heh Scasc would you say you've picked up some of those skills from your extensive list of certs?  Looks like you've got certs covering Security Management, Risk, Cloud, and Pen Testing  :open_mouth:
  • egrizzlyegrizzly B.Sc (Info. Systems), CISSP, CCNA, CCNP, Security+ Member Posts: 385 ■■■■□□□□□□
    yoba222 said:
    My vote is reselling / subcontracting most of the services.
    How exactly is this done Yoba?  The reselling/sub-contracting of security services.  Needless to say I know I've searched for the answer but have come up empty for the most part.
  • LordQarlynLordQarlyn Member Posts: 650 ■■■■■■□□□□
    egrizzly said:
    This is quite incredible.  So many of them are inter-related.  You're saying the training for these types of roles usually comes from certifications or having to get training from any consulting-related programs?
    I would say hands on experience, knowing how to make good judgements for the clients. You've heard the old cliche, good judgement comes from experience which comes from making bad judgements. Well, in this case, the consultant made his bad judgements as an employee where unless it was really costly and results in termination, worse case is the employee gets called on the carpet, learns, and moves on. Most one man consultants I've known started in their late 30s or early 40s, some in their 50s, which if you do the math, that's a lot of years in the industry.
    egrizzly said:
    yoba222 said:
    My vote is reselling / subcontracting most of the services.
    How exactly is this done Yoba?  The reselling/sub-contracting of security services.  Needless to say I know I've searched for the answer but have come up empty for the most part.
    Many vendors you can become an affiliate, or as they often call it, "partner", where when you sell their products or services, you get a discount in the price and a commission, depending on the level of partnership, which often depends on the sales you've made; get more sales, get a better tier of partnership which results in a better discount and/or a higher commission. My best friend has started a side consultant as a collaboration/VoIP SME. Because he is certified at the top level as a Cisco Collaboration professional, he managed to get Cisco Premier partnership.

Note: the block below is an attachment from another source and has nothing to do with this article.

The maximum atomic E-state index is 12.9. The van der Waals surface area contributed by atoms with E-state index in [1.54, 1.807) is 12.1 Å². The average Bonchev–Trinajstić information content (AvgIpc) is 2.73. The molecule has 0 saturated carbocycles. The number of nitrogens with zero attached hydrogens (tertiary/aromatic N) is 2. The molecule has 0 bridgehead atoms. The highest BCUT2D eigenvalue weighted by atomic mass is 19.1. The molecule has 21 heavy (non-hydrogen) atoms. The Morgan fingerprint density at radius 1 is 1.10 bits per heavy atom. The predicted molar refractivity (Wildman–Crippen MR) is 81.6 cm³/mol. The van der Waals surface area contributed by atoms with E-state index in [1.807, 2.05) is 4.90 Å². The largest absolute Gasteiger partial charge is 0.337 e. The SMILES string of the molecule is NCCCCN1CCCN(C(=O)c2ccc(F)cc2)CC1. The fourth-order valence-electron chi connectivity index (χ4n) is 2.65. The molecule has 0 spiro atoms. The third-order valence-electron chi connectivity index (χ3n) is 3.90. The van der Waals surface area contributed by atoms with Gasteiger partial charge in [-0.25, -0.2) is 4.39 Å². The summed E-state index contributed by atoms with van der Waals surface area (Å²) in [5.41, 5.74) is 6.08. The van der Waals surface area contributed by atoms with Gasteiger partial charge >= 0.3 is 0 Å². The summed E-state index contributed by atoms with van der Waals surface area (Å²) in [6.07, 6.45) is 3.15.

• scascscasc Member Posts: 340 ■■■■■□□□□□
    egrizzly said:
    Very unlikely that a one man band can do all these services. However what people do is that they build relationships with other firms/ppl who can provide these services and win the work, charge a fee and keep a portion for when they pay that firm (sub-contract the work). 
    heh Scasc would you say you've picked up some of those skills from your extensive list of certs?  Looks like you've got certs covering Security Management, Risk, Cloud, and Pen Testing  :open_mouth:

    Hey. I’ve been contracting more than anything else over the last 3 years. This is where you are paid a day rate for your services. Firms advertise what they need, agents represent them. My own skill set is mainly risk, controls, management, architecture and cloud, I build these firstly through the certs, polished them through work experience and by doing further research/reading etc. I’m learning all the time by harnessing my knowledge where I can. 

    I love learning and I think that’s what keeps me going and in the running for these roles. 

    I reckon the US is different as it’s a massive market. Lots of opportunity to actually build your own business as a consultant and not necessarily a contractor. My advise would be to pick an area you like and one you can be the top of your game in and focus on that. At the same time build relationships by attending conferences,  connecting on LinkedIn etc who offer other services.

    MSc, BSc (Hons), AWS CSA, C-CISO, CISSP, CCSP, CCSK, CISM, CISA, CRISC, GSTRT, GSNA, GDSA, GCSA, GCCC, CEH, ECSA, CHFI, TOGAF, CISMP
  • LordQarlynLordQarlyn Member Posts: 650 ■■■■■■□□□□
    Doesn't look like too crazy of list as long you have some experience in them.   I think it would be hard to be an individual consultant if they didn't have a decent list of services they could provide. 
    Sometimes though being really really good at one thing can be lucrative for a consultant. While I was still in telecommunications, I had CDMA training twice by this consultant, paid for by two different companies, and all he did was travel the nation (and sometimes Canada) training people on cellular phone CDMA. His personal brand and website was simply titled howcdmaworks.com. From what I can tell, he was doing very well at it.